JLP's Smith goes after North Trelawny

BY MARK CUMMINGS Editor-at-Large Western Bureau

Sunday, April 13, 2014    

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FALMOUTH, Trelawny — Prominent attorney-at-law and former Jamaica Labour Party (JLP) Member of Parliament for South West St Ann Ernest Smith is among five persons seeking to represent the party in the constituency of Northern Trelawny in the next general elections, constitutionally due in December 2016.

Smith, in confirming his application to the secretariat of the party, told the Jamaica Observer last Friday that he had responded to a call from the people of the constituency to represent them, and it was now left up to the selection committee of the JLP to make a decision on the matter.

"A clear call has come from the people of North Trelawny, and it is a call that may not be denied; it is now a matter for the selection committee of the party, but the call from the people is very clear. It's a clarion call; it's a crystal call that may not be denied," Smith said, stressing that the call is not from the JLP supporters from the constituency, but from "the people of North Trelawny".

Considered a safe People's National Party (PNP) seat, the Opposition JLP last held the constituency between 1980 and 1989.

In fact, the seat was won in the 1980 General Elections by the JLP, when the party at that time won 51 of the then 60 Parliamentary seats up for grabs.

During that contest, businessman Keith Russell defeated the PNP's Desmond Leaky by just over 1,100 votes. The PNP did not contest the snap election called by then JLP Leader Edward Seaga in 1983, and Russell continued to represent the party until 1989.

Leaky, however, turned the tables on Russell in the general election held in 1989, defeating him by over 3,000 votes.

Since then, the JLP has lost all of the five parliamentary seats contested in North Trelawny.

The most recent was in December 2011, when the PNP's Patrick Atkinson, who represented the JLP and lost in two previous general elections, trounced the JLP's Dennis Meadows by over 2,300 votes. Meadows, a former senator, later resigned as the party's caretaker for the constituency, having suffered two consecutive defeats in the constituency.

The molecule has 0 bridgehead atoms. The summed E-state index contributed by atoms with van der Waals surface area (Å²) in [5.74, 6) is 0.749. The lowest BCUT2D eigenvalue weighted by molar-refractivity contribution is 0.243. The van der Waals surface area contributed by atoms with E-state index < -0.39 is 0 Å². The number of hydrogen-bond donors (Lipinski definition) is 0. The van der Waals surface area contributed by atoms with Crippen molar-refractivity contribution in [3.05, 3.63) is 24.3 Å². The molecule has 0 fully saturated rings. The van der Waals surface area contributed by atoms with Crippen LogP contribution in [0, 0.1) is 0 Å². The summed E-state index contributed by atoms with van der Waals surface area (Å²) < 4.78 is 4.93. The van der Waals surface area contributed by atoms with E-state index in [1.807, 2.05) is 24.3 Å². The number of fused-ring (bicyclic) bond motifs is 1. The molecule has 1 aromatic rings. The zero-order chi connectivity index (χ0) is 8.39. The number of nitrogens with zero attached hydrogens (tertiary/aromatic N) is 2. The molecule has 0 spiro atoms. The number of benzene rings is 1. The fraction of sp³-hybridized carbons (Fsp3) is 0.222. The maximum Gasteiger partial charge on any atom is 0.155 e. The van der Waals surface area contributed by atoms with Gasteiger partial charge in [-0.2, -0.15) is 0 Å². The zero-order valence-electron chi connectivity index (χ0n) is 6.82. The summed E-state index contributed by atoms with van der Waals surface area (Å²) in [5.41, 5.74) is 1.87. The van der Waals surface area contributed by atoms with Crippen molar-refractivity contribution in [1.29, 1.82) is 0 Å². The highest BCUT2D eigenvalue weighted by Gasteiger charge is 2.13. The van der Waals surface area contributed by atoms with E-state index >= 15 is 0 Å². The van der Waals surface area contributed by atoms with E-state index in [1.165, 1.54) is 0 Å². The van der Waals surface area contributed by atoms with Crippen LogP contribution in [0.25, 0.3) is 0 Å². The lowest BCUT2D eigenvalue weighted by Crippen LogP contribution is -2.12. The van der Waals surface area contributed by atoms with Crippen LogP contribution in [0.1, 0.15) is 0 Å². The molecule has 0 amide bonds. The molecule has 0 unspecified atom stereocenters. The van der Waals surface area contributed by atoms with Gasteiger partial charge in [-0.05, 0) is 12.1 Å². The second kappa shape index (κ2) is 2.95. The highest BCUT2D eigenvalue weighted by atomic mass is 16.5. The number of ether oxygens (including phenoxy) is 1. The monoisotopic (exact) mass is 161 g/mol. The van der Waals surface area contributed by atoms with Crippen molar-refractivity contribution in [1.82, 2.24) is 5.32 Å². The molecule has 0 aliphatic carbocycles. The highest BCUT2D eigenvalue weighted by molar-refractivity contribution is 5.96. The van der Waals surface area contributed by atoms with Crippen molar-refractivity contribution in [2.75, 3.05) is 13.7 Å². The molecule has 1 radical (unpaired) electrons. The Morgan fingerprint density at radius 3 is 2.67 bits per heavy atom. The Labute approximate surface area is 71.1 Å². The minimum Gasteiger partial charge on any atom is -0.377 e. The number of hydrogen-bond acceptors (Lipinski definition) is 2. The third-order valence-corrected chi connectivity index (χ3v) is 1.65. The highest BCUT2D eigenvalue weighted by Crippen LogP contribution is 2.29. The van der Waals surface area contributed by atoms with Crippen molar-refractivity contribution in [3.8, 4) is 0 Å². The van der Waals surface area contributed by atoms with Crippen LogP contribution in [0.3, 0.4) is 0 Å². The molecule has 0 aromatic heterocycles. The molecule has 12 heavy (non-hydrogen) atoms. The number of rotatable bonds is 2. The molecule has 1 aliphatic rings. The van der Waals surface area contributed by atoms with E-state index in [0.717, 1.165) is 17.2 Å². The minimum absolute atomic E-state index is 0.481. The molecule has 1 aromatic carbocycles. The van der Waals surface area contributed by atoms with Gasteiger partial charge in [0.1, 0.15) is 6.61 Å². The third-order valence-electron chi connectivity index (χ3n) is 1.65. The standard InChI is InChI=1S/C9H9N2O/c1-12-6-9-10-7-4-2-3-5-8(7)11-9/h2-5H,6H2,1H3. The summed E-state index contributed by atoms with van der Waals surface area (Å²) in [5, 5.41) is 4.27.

Smith, who represented the South West St Ann constituency from 2002 to 2011, before losing to the PNP's Keith Walford, stressed that he is no stranger to the parish of Trelawny.

"I have been working in Trelawny for over 30 years. In fact, I was a clerk of courts in Trelawny when I came back from England as a young barrister and I still control a vast portion of the law practice in Trelawny. In fact, I gave up some of my practice in Trelawny so others can survive," he argued.

When asked by the Sunday Observer why he decided to leave the constituency of South West St Ann, once considered a safe JLP seat, to contest what is perceived to be a difficult North Trelawny constituency to win for his party, the eminent attorney declined to give a clear answer.

"I would rather not answer that. That is in-house party business," he said, reiterating that he owns properties in North Trelawny, and that the constituency is really the "founding father of my law practice".

Yesterday, General Secretary of the JLP Dr Horace Chang told the Sunday Observer that apart from Smith, the party has received applications from urban planner Charles Ramdatt and businessman Loyal Ellis, both natives of Falmouth, Trelawny, as well as Dwight Lewis, also of the parish.

At least one other person, he said, is also interested in becoming the party's standard bearer in the constituency.

According to Dr Chang, interviews for the post are expected to commence and concluded within another three months.

He argued that despite the fact that the constituency is considered a safe PNP seat, an unusually high number of persons are showing an interest in it, presumably because constituents have become disenchanted with the level of political representation in the constituency.

"All of the persons who have applied are well known in the parish, and they believe that they can offer very good representation," said Chang.

Meanwhile, Smith has expressed confidence that he will get the nod of the selection committee, in his bid to represent North Trelawny, and will take home the seat for the JLP whenever the election is called.

"The people make me feel confident and you know I am a very confident person. Confidence is part of my personality, and if I am given the chance to contest this seat, I am going to be elected by the people of North Trelawny," he argued.

He lamented the deplorable state of the roads in the constituency, and expressed disappointment at the lack of benefits that Trelawny residents are receiving from the construction of the $7.5-billion Falmouth Cruise Shipping Pier.

Local political observer Christopher Hylton argues that although history has shown that winning the constituency has eluded the JLP for quite some time, the party in recent elections has not been able to attract a "high-profile" person to contest the seat on its behalf, and to convince the constituents that it is a viable option.

"If the JLP gets a high-profile candidate who can connect with the constituents, and one who is able to sway the uncommitted votes in their favour and put in the necessary ground work, then they can become a formidable force to be reckoned with in the electoral process in North Trelawny," Hylton argued.





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